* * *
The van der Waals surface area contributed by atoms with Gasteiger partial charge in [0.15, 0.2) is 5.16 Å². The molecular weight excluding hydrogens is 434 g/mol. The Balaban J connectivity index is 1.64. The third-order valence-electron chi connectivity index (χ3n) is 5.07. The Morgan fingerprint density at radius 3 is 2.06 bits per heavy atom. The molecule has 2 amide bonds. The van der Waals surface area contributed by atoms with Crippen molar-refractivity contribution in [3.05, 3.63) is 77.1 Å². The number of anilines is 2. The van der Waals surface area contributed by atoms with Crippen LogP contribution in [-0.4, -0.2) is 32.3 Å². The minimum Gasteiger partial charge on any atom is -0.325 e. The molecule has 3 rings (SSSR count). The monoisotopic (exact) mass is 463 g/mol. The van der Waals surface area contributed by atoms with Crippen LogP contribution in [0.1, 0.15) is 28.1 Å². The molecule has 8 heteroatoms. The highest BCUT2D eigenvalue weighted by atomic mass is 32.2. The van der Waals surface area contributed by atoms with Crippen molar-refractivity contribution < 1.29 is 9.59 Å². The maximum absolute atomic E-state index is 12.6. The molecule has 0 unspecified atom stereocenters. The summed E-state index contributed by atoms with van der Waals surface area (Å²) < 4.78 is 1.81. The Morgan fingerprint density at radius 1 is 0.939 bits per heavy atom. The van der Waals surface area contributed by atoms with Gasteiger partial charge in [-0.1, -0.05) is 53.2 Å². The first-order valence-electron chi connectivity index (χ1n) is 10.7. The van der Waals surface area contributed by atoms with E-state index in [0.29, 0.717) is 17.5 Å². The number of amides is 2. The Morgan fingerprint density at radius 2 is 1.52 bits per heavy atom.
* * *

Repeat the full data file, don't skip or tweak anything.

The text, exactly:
The van der Waals surface area contributed by atoms with Gasteiger partial charge in [0.15, 0.2) is 5.16 Å². The molecular weight excluding hydrogens is 434 g/mol. The Balaban J connectivity index is 1.64. The third-order valence-electron chi connectivity index (χ3n) is 5.07. The Morgan fingerprint density at radius 3 is 2.06 bits per heavy atom. The molecule has 2 amide bonds. The van der Waals surface area contributed by atoms with Crippen molar-refractivity contribution in [3.05, 3.63) is 77.1 Å². The number of anilines is 2. The van der Waals surface area contributed by atoms with Crippen LogP contribution in [-0.4, -0.2) is 32.3 Å². The minimum Gasteiger partial charge on any atom is -0.325 e. The molecule has 3 rings (SSSR count). The monoisotopic (exact) mass is 463 g/mol. The van der Waals surface area contributed by atoms with Crippen LogP contribution in [0.1, 0.15) is 28.1 Å². The molecule has 8 heteroatoms. The highest BCUT2D eigenvalue weighted by atomic mass is 32.2. The van der Waals surface area contributed by atoms with Crippen molar-refractivity contribution < 1.29 is 9.59 Å². The maximum absolute atomic E-state index is 12.6. The molecule has 0 unspecified atom stereocenters. The summed E-state index contributed by atoms with van der Waals surface area (Å²) < 4.78 is 1.81. The Morgan fingerprint density at radius 1 is 0.939 bits per heavy atom. The van der Waals surface area contributed by atoms with Gasteiger partial charge in [-0.1, -0.05) is 53.2 Å². The first-order valence-electron chi connectivity index (χ1n) is 10.7. The van der Waals surface area contributed by atoms with E-state index in [0.29, 0.717) is 17.5 Å². The number of amides is 2. The Morgan fingerprint density at radius 2 is 1.52 bits per heavy atom.